2020 Vision: Data Storage and Active Archive Predictions
Over the last several years, technology vendors have introduced new analytics and big data technologies that allow organizations to tap the value of massive volumes of archival data. At the same time, new applications such as the Internet of Things (IoT), artificial intelligence, and machine learning are putting pressure on today’s data storage infrastructures.
These and other data growth challenges facing the digital archive market are expanding the role of active archives in the data management lifecycle. Members of the Active Archive Alliance recently shared their 2020 predictions for data storage and active archives.
Here are some of the top trends to watch:
IoT and AI Generate Demand for Active Archive
“The exploding Internet of Things (IoT) market with billions of installed devices will continue to expand in 2020, especially as 5G networks start to proliferate. Artificial intelligence (AI) tools will provide the analytics power to derive value from all of the big data generated by countless IoT devices. As a result, the combination of IoT data and AI will have a profound impact on the need for storage. Organizations will want to maintain access to data sets for longer periods of time to support a continuous cycle of data ingest, analytics, and inference. A dramatic increase in cost-effective and efficient storage capacity in the form of active archives will be demanded to support this model.” – Rich Gadomski, Vice President of Marketing, Fujifilm Recording Media U.S.A.
On-Premise Cloud Will Drive Change in How File Systems are Used
“Virtualization providers are finally partnering with cloud providers to unify the experience between on-premise and off-premise cloud services. This trend is just starting now and will drive large pivots in the way we approach on-premise storage solutions. We expect to see smaller file systems that are localized in the equivalent of a “VPC” rather than larger shared file systems that we traditionally manage. Suddenly enterprises will go from dozens of large NAS shares to thousands of smaller siloed “software-defined” storage volumes. This trend drives the need for solutions that can provide visibility and data intelligence across these new storage silos to provide better cost management with tiering and other metadata-driven automation, and to eliminate over-provisioning and operational complexity.” – Floyd Christofferson, CEO, Strongbox Data.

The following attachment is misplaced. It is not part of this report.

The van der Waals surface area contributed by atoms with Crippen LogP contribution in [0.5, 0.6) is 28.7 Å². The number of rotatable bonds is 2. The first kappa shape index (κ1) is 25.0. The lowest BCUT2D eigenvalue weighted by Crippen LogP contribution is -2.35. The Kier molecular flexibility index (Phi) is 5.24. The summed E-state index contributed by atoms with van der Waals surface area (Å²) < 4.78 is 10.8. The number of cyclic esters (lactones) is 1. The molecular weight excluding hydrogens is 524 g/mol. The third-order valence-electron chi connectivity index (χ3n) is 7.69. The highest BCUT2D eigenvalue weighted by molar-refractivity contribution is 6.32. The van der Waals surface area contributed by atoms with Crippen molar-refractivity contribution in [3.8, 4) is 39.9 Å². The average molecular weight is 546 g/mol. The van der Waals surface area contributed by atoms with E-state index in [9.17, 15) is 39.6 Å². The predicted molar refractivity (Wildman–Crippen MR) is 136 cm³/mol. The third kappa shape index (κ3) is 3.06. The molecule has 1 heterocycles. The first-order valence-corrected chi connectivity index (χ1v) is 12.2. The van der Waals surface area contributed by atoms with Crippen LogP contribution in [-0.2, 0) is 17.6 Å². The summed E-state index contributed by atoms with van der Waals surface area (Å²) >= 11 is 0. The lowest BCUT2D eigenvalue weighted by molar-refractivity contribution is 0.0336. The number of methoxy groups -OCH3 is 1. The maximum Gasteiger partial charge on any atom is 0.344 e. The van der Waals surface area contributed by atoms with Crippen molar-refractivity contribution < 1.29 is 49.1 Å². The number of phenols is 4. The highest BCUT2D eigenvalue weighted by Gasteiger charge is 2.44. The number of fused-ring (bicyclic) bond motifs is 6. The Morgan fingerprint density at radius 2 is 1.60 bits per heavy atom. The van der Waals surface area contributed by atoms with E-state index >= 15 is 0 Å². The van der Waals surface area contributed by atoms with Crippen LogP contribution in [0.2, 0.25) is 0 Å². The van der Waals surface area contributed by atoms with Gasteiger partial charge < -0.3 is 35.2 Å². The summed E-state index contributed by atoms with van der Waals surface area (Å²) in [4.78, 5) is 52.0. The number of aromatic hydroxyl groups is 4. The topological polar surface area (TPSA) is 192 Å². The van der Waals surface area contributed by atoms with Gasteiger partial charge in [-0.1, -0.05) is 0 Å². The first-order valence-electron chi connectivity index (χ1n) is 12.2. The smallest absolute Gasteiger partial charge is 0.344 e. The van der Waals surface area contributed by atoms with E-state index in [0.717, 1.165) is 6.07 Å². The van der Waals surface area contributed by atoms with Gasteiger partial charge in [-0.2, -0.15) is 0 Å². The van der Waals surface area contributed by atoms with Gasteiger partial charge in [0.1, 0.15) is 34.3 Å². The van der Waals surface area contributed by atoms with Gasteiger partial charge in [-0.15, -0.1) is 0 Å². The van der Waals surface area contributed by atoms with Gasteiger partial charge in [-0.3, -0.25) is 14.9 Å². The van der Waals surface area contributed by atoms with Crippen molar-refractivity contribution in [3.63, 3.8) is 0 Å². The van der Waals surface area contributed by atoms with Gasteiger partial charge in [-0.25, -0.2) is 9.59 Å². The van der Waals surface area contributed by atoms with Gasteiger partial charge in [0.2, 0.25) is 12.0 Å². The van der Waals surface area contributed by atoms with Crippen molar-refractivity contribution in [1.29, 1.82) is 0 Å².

Scale-out File Storage for On-Premise Unstructured Data Active Archives
“Modern file storage solutions deliver performance and economics in a single-tier solution managed by intelligent caching. Object storage is not the best fit for on-premises customers seeking simplicity to deliver to performance applications and to retain cost-efficiency. It was developed as a precursor to webscale technology and as the storage medium for web technologies. It was meant to be great for datasets that approach the exabyte data level and are geographically distributed. In addition, object storage was easy to place on inexpensive hardware and became the default option for archive on premises. This ease had nothing to do with the nature of objects but had to do with the relatively scalable systems that could handle lots of unstructured data on less costly hardware. In 2020, we believe the on-premises object storage market will evaporate and will become wholly file-based.” – Molly Presley, Global Product Marketing Director, Qumulo.
Healthcare Systems Will Engage in Enterprise-Wide Data Management Planning
“In the healthcare space, M&A activity will continue to spur system transitions. Rather than treating legacy data as an afterthought, we’ll see more healthcare systems engaged in strategic and proactive enterprise-wide data management planning and embracing true information governance and data stewardship. Increasing demands for discrete data will drive the adoption of sophisticated archiving solutions that support a variety of reporting tools to meet emerging trends, including population health initiatives.” – Julie Fogel, Director of Marketing, MediQuant.
Realizing the True Nature of Active Archive Data